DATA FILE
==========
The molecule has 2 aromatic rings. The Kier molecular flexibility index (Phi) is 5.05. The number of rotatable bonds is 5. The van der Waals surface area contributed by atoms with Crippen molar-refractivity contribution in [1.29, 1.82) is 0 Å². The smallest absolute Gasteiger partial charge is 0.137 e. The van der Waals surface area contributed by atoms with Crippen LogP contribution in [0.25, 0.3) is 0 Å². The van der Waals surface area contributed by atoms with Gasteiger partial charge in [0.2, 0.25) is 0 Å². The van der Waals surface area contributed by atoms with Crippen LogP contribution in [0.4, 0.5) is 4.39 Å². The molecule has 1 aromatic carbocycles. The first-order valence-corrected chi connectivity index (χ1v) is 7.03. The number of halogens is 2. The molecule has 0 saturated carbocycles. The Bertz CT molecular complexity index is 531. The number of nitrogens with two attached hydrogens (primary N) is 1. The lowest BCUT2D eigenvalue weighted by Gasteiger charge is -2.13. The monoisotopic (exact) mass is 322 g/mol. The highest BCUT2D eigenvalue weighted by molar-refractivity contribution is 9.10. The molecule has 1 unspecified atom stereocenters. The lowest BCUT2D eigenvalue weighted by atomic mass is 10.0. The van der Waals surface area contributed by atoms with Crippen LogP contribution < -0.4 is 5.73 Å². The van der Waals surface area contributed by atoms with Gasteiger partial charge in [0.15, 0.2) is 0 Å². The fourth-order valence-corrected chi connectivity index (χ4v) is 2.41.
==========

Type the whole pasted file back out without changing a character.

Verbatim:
The molecule has 2 aromatic rings. The Kier molecular flexibility index (Phi) is 5.05. The number of rotatable bonds is 5. The van der Waals surface area contributed by atoms with Crippen molar-refractivity contribution in [1.29, 1.82) is 0 Å². The smallest absolute Gasteiger partial charge is 0.137 e. The van der Waals surface area contributed by atoms with Crippen LogP contribution in [0.25, 0.3) is 0 Å². The van der Waals surface area contributed by atoms with Gasteiger partial charge in [0.2, 0.25) is 0 Å². The van der Waals surface area contributed by atoms with Crippen LogP contribution in [0.4, 0.5) is 4.39 Å². The molecule has 1 aromatic carbocycles. The first-order valence-corrected chi connectivity index (χ1v) is 7.03. The number of halogens is 2. The molecule has 0 saturated carbocycles. The Bertz CT molecular complexity index is 531. The number of nitrogens with two attached hydrogens (primary N) is 1. The lowest BCUT2D eigenvalue weighted by Gasteiger charge is -2.13. The monoisotopic (exact) mass is 322 g/mol. The highest BCUT2D eigenvalue weighted by molar-refractivity contribution is 9.10. The molecule has 1 unspecified atom stereocenters. The lowest BCUT2D eigenvalue weighted by atomic mass is 10.0. The van der Waals surface area contributed by atoms with Crippen LogP contribution < -0.4 is 5.73 Å². The van der Waals surface area contributed by atoms with Gasteiger partial charge in [0.15, 0.2) is 0 Å². The fourth-order valence-corrected chi connectivity index (χ4v) is 2.41.